Pakistan’s Military Ends Its Experiment With Hybrid Democracy

Prime Minister Imran Khan’s ouster goes down as a failure for the generals’ intervention in domestic politics.

By , a research fellow at the S. Rajaratnam School of International Studies in Singapore.
Supporters of former Pakistani Prime Minister Imran Khan hold flags.
Supporters of former Pakistani Prime Minister Imran Khan hold flags.
Supporters of former Pakistani Prime Minister Imran Khan hold flags as they listen to a speech by the party leader during a rally in Lahore, Pakistan, on April 21. ARIF ALI/AFP via Getty Images

This month, Pakistani Prime Minister Imran Khan was ousted in a parliamentary no-confidence vote, ending months of political turmoil. For weeks, Khan had faced public discontent with his mismanagement of the economy and lost the support of Pakistan’s powerful military establishment. The political opposition seized the opportunity. In the end, Khan’s removal was made possible by Supreme Court action: Days before, the court reversed a ruling by the National Assembly’s deputy speaker to dismiss the no-confidence vote.

Khan is the first Pakistani prime minister to be removed by a no-confidence vote, but none has ever completed their full five-year term. Only three of the 23 prime ministers since Pakistan’s independence have lasted for four years, and most were deposed through unconstitutional means. However, Khan’s ouster has changed that dynamic: He was removed by a constitutional procedure like in other established democracies.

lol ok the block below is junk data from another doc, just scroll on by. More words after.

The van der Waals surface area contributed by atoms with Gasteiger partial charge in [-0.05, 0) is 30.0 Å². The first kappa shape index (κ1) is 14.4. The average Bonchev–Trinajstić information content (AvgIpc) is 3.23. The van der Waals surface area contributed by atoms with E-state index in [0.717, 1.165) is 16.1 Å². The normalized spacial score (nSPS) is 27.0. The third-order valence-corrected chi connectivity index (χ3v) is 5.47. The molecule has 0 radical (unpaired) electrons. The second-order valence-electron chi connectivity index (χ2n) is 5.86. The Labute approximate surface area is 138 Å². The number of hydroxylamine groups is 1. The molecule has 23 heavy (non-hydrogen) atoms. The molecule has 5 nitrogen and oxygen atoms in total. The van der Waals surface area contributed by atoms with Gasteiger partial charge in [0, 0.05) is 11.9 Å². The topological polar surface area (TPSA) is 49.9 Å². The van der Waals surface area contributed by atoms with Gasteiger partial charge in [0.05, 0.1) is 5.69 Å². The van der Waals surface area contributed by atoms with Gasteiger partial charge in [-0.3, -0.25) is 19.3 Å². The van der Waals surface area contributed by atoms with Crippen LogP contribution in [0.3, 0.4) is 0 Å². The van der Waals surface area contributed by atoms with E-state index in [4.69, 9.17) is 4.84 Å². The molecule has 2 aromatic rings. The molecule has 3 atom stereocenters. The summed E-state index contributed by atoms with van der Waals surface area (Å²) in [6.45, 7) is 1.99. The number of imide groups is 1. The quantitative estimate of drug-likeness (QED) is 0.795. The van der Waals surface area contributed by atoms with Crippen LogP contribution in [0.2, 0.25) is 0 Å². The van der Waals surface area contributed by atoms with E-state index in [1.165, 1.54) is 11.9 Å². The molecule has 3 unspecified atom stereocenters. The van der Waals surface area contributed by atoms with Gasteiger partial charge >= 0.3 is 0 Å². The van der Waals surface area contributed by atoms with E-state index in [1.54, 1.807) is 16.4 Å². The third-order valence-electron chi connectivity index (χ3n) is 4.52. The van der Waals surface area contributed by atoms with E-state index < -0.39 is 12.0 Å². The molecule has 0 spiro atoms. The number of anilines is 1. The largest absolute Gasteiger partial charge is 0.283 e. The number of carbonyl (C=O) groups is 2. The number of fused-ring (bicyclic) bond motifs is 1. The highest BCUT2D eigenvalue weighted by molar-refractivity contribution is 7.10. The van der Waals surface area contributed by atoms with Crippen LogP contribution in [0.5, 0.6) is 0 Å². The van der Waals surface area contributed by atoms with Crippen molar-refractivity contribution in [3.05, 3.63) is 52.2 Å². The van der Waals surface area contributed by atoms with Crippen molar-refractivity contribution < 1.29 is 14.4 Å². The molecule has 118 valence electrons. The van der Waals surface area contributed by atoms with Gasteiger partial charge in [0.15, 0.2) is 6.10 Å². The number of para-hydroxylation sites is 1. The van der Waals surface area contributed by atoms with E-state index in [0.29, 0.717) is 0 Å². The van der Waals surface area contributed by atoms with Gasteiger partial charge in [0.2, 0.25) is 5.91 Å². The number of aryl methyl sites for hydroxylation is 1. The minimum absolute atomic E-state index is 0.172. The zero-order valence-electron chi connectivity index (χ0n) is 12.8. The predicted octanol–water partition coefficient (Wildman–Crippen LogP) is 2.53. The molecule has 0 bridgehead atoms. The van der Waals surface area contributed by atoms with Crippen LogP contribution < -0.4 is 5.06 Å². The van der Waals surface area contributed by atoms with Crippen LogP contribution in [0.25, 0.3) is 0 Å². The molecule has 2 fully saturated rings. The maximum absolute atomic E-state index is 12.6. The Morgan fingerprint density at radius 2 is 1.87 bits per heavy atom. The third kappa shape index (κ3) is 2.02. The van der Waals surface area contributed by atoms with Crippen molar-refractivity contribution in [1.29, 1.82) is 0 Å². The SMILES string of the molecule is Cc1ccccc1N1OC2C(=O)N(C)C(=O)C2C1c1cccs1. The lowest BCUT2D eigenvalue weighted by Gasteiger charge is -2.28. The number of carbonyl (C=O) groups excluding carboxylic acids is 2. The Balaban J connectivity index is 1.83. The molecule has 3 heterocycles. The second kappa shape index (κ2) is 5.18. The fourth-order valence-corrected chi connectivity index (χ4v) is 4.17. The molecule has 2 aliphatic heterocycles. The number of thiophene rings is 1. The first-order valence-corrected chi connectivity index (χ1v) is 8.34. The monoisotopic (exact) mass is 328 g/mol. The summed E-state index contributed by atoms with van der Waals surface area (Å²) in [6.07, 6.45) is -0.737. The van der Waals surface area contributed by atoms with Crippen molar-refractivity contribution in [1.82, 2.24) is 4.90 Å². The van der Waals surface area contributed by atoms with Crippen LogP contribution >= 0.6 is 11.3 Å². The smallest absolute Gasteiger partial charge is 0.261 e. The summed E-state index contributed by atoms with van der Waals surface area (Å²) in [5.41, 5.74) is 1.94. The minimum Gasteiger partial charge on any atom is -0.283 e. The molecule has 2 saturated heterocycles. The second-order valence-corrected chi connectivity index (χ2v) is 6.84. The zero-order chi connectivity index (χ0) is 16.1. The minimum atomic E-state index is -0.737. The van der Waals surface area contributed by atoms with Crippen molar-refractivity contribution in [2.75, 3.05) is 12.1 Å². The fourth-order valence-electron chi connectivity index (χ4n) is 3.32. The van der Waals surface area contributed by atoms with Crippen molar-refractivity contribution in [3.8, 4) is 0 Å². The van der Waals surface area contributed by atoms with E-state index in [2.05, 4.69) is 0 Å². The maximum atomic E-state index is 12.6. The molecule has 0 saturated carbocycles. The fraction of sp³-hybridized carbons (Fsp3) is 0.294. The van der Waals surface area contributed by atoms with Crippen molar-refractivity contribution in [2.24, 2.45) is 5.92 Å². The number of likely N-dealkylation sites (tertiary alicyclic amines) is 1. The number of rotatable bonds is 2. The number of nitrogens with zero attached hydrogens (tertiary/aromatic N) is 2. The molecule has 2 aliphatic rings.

The Supreme Court verdict is a step forward for Pakistan’s democracy, but it remains fragile. The decision arguably sets a precedent that no future politician can subvert the constitution, burying the so-called doctrine of necessity, under which the judiciary once enabled illegal administrative measures under the pretext of restoring order. But the departure of Khan, who came to power in 2018 with the backing of the military, also signals the end of the powerful military establishment’s experiment with hybrid democracy in Pakistan.

This month, Pakistani Prime Minister Imran Khan was ousted in a parliamentary no-confidence vote, ending months of political turmoil. For weeks, Khan had faced public discontent with his mismanagement of the economy and lost the support of Pakistan’s powerful military establishment. The political opposition seized the opportunity. In the end, Khan’s removal was made possible by Supreme Court action: Days before, the court reversed a ruling by the National Assembly’s deputy speaker to dismiss the no-confidence vote.

Khan is the first Pakistani prime minister to be removed by a no-confidence vote, but none has ever completed their full five-year term. Only three of the 23 prime ministers since Pakistan’s independence have lasted for four years, and most were deposed through unconstitutional means. However, Khan’s ouster has changed that dynamic: He was removed by a constitutional procedure like in other established democracies.

The Supreme Court verdict is a step forward for Pakistan’s democracy, but it remains fragile. The decision arguably sets a precedent that no future politician can subvert the constitution, burying the so-called doctrine of necessity, under which the judiciary once enabled illegal administrative measures under the pretext of restoring order. But the departure of Khan, who came to power in 2018 with the backing of the military, also signals the end of the powerful military establishment’s experiment with hybrid democracy in Pakistan.